This fact alone made the form which the German protest took at Agadir a matter of imprudence. Did Germany imagine that, having imperilled the Suez route to India, and having allowed France to take up a flank position on our West African trade-line, we could afford to put another Power on the edge of that one route left to us? We paid toll to France in the Straits of Gibraltar; were we going to pay tribute to Germany for the Atlantic and the Cape?
That the relations of European Powers are not immutably fixed the history of the last seventeen years is in itself a living proof. There is in fact no European Power with which we have not been on bad terms successively in the last 150 years. Does the new diplomacy think only in decades? And is our present friendship with France fixed as by the laws of the Medes and Persians which alter not? Alas! the mere mention of a formal enactment reminds us that all our sacrifices have not even purchased from France such security as a formal treaty of alliance brings. And that we consider France a powerful force, and not a decadent nation, is proved by the mere fact that we have sought her friendship at such a tremendous cost.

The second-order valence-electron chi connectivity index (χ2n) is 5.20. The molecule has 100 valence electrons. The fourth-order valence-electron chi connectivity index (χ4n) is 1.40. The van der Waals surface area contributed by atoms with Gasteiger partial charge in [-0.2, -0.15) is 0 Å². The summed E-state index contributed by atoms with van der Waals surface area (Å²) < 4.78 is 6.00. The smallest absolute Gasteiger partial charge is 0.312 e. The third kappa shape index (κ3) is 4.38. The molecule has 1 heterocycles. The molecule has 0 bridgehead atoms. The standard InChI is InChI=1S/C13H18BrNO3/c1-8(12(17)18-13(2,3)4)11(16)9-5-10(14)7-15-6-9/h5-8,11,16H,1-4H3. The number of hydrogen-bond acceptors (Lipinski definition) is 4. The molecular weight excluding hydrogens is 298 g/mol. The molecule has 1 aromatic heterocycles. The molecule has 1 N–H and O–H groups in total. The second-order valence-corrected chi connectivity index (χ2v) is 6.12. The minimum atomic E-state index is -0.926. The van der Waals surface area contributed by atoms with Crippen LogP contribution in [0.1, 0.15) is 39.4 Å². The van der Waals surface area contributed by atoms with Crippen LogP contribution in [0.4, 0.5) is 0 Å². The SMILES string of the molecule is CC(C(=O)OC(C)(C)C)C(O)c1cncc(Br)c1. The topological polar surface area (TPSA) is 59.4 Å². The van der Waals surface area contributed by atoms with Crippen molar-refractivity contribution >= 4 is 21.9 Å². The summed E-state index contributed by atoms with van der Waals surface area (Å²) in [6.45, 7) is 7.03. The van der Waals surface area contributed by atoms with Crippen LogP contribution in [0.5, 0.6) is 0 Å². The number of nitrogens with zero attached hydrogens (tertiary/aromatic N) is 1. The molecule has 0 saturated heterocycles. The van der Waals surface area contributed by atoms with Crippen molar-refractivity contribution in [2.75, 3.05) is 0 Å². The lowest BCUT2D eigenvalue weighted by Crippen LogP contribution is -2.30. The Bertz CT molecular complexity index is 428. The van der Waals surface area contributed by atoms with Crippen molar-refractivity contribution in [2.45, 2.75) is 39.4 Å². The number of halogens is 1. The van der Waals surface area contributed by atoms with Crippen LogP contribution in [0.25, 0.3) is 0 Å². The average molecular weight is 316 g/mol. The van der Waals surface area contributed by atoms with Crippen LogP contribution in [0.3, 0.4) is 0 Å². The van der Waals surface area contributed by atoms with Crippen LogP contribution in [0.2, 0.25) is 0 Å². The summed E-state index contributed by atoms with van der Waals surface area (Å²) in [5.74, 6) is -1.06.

(2) We lost in a week our old historic and valuable friendship with Austria. Even Orders carried by the suave hands of Lord Rosebery will not give us back what we lost over Bosnia.
(3) We have further diminished our influence in the Mediterranean by our tacit acquiescence in Italian aggression in Tripoli.
(4) We are engaged in watching to-day in silent acquiescence the Russian advance on the Indian Ocean-an advance the frustration of which has been the object of British statesmen for half a century.
In a word, while our communications with India have been weakened at one end they are being threatened also at the other by the presence of Russia on the flank of our Indian Empire. This is indeed a heavy price to pay for checking German expansion.
Again, only this month came in the sudden news that Mongolia had been formally or informally annexed; yet there have been at present no Bosnian heroics over this rumoured episode.
(5) Our whole position in India, the Far East, and the Pacific has been thoroughly weakened by the withdrawal of the greater part of our naval strength in those waters.